The Griffin, depicting the mythical cross between an eagle and a lion, symbolizes strength and ferocity. The Griffin also represents the balance between goodness and darkness. The creature was thought to protect Celts on their journey after death. Later, the Griffin would become a heraldic symbol, representing loyalty, nobility, gentleness, and justice.
The Celts were an Indo-European tribe that, at one time, covered large parts of northern and western Europe. The Celts existed from the Iron Age, as is evidenced by archaeological finds, and are found, still in Northern Europe, discussed in texts dating from time of Julius Caesar and the Roman Empire.
The Celts lived in small, rural societies. Dependent upon the seasons, good weather, and the fertility of crops and animals, they deified natural phenomena such as sun, rain, thunder, and lightning. Celtic symbolism reflects this preoccupation with the natural world. Deities and religious symbols are represented reflecting elements of the landscape, or the elemental forces that governed the lives of small Celtic farming communities.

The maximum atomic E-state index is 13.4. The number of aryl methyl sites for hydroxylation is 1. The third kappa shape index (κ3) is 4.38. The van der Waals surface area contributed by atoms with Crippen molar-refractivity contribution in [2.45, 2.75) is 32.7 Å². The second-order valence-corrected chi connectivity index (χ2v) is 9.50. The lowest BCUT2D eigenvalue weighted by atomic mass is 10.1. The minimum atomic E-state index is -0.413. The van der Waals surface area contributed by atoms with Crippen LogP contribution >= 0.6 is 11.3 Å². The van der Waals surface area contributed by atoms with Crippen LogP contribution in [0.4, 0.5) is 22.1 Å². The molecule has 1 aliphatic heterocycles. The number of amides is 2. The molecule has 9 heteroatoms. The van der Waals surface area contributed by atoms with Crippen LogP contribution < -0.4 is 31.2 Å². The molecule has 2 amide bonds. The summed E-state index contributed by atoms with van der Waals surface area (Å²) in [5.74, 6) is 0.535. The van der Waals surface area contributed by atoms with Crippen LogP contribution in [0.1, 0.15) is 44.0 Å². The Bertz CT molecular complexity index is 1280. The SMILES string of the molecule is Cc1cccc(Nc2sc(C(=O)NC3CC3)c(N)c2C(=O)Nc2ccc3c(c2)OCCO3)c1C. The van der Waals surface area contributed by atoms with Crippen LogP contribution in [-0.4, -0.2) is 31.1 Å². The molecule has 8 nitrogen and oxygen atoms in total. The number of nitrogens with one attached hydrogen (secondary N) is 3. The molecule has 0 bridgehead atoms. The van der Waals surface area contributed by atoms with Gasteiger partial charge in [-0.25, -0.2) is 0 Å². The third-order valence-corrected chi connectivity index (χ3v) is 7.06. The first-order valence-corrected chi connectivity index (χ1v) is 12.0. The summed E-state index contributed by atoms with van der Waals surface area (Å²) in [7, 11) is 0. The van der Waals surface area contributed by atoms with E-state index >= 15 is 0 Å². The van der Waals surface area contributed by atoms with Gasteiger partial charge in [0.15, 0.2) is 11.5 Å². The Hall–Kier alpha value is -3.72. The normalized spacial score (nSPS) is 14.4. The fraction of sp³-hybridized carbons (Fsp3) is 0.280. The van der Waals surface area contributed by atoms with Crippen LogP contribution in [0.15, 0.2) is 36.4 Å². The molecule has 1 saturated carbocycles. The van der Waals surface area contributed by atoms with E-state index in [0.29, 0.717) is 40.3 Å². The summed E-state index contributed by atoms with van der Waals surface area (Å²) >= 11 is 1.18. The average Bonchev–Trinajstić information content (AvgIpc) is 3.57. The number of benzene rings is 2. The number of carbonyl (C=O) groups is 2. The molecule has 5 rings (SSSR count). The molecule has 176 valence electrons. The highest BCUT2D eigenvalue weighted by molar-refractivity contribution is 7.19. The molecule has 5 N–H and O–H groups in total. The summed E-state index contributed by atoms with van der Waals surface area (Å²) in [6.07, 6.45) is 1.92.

Despite the fact that Celts in Europe long predate the Roman Empire, the bulk of Celtic art and symbols date from this later period. This is because the majority of Celts had little need for recurrent iconography, and had no system of writing prior to Roman times. This is not to say that there was absolutely no Celtic symbolism before this period. In fact, some archaeological finds suggest the opposite, that some Celtic societies did produce art and iconography, but that this has not survived for us to study. In the modern day, many Celtic symbols can still be found Ireland, Scotland, Wales, and the north of France.
They are used in religious iconography, logo design and are popular in the world of tattooing. They connate a sense of belonging in terms of place and history, especially in Scotland and Ireland, that transcends historical truth and genealogy or ancestry, but speaks instead to a shared cultural mythology.